A few weeks after the service, I was humbled to receive a letter from a dear friend of President Bush’s, Secretary James A. Baker, and I’ll always cherish what he said. Writing favorably and encouragingly about my remarks, he said that I had, quote, in his words, “described the very essence of this fine man.” He went on to say, “Yes, he was a great leader and President, and it’s rewarding to see history remembering him as just that.” But he said, “Mike, you were spot on when you observed that there was much more to him,” that “There was… a kindness about [him] that was evident to everyone who ever met him.” That “his years in public service were characterized by kindness [and] modesty and patriotism.”
This nation owes an extraordinary debt for the life and service of Vice President and President George Herbert Walker Bush. And I owe him a debt as well for his kindness and inspiration and his example.
So thank you again for the honor of addressing you here tonight. And it’s hard to describe sometimes how deeply humbling it is for a small-town boy from southern Indiana to be serving as Vice President of the United States. To be serving — to be serving at such a time as this in the life of our nation. And it’s also humbling to be in the company of two of our nation’s most accomplished Vice Presidents, who I know you’ll be hearing from, shortly.
You know, it’s interesting, the first time I ever saw Air Force Two was in Muncie, Indiana, when Vice President Dan Quayle flew in to campaign for me in 1990. Today, when I landed here, my friend was at the base of the stairs. (Laughter.)
And the first time I was ever on Air Force Two was when Vice President Dick Cheney took me on a flight to my hometown and landed at a little airport in Columbus, Indiana.
I stand here today deeply humbled to be able to serve the nation in this role and to be able to address you. And also to be a part of this effort tonight to begin to think about this institution and the contributions — the often quiet contributions — that Vice Presidents have made throughout our history.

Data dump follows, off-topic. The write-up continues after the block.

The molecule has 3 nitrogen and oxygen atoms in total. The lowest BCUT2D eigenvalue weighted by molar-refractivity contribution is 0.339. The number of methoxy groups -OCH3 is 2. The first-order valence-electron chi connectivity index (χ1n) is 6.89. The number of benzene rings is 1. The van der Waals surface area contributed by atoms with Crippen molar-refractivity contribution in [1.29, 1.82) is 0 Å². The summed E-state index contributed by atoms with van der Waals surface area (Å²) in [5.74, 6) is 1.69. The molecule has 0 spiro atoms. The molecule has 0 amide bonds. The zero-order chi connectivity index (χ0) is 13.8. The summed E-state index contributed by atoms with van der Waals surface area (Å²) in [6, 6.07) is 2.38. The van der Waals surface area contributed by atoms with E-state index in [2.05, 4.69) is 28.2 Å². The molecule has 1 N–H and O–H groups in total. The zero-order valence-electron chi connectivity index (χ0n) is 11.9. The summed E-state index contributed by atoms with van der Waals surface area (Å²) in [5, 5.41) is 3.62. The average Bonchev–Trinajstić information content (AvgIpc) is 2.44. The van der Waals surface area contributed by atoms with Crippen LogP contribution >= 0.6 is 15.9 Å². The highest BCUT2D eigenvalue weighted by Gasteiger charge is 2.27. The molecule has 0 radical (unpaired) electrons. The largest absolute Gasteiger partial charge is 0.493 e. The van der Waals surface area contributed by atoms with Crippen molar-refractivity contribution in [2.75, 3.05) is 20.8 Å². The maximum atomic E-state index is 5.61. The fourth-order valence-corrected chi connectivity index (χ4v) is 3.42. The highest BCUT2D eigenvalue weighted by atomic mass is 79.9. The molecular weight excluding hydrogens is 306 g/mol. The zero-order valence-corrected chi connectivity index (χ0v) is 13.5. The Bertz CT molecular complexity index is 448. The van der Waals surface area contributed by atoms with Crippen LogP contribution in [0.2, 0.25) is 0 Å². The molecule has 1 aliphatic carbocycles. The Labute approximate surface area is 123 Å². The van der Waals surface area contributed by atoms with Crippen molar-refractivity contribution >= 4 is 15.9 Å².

And I expect, when my two predecessors speak tonight, you’ll leave here today with a better understanding — not only of their time in office, but of the nature of the Vice Presidency. And I know it’s going to be a very special time. And it will make a contribution to public understanding of this office and its responsibilities.
But let me just take this opportunity just to say thank you. Thank you for the opportunity that me and my family have been given to serve our nation in this role.
You know, I’ve been asked oftentimes what I was thinking about during the moment that I had my right hand in the air, that you just saw in the video. And I remember very vividly, surrounded by my wife and children, reciting that Oath of Office, looking out at a sea of well-wishers that had come to see the Inauguration of the 45th President of the United States. And for all the world, I couldn’t stop thinking about my grandfather, Richard Michael Cawley.
Richard Michael Cawley grew up in a small town in northwest Ireland, called Tubbercurry, in County Sligo. I actually visited his home shortly after he passed away. I saw the two-room house where he and his nine brothers and sisters grew up. And legend has it in our home that my grandfather told him that he had to go to America because there’s a future there. And he would be 20 years before he ever spoke to his mother again after leaving what he would always call, to his last day, “the Old Country.”
But my grandfather came here. He landed on Ellis Island. He went to Chicago. He drove a bus for 40 years. And as I was up on that platform, I couldn’t help but think about what Richard Michael Cawley was thinking looking down from glory, to see his namesake, Michael Richard Pence, taking the Oath of Office to be Vice President of the United States.
But two thoughts came to mind: Number one, I’m sure he was very surprised. (Laughter.) My grandfather knew me well and we were very close. But more seriously, I really believe with all my heart, looking down from glory, that my grandfather had to be thinking just one thought: That he was right. He was right to come. He was right to believe in America. That it’s a place where anybody could be anybody. And the grandson of an Irish immigrant could be raising their right hand to serve as the 48th Vice President of the United States. It’s a testament not to that grandson, but to a great nation.
So thank you for coming out tonight. It is the greatest honor of my life to serve as your Vice President at such a time as this. I’m grateful for the example of all of those who have gone before. And I’m grateful for the support and the prayers of all of you who continue to hold up the ideals that have always made this country great and are making America great again.
Thank you very much. God bless you. And have a great evening. (Applause.)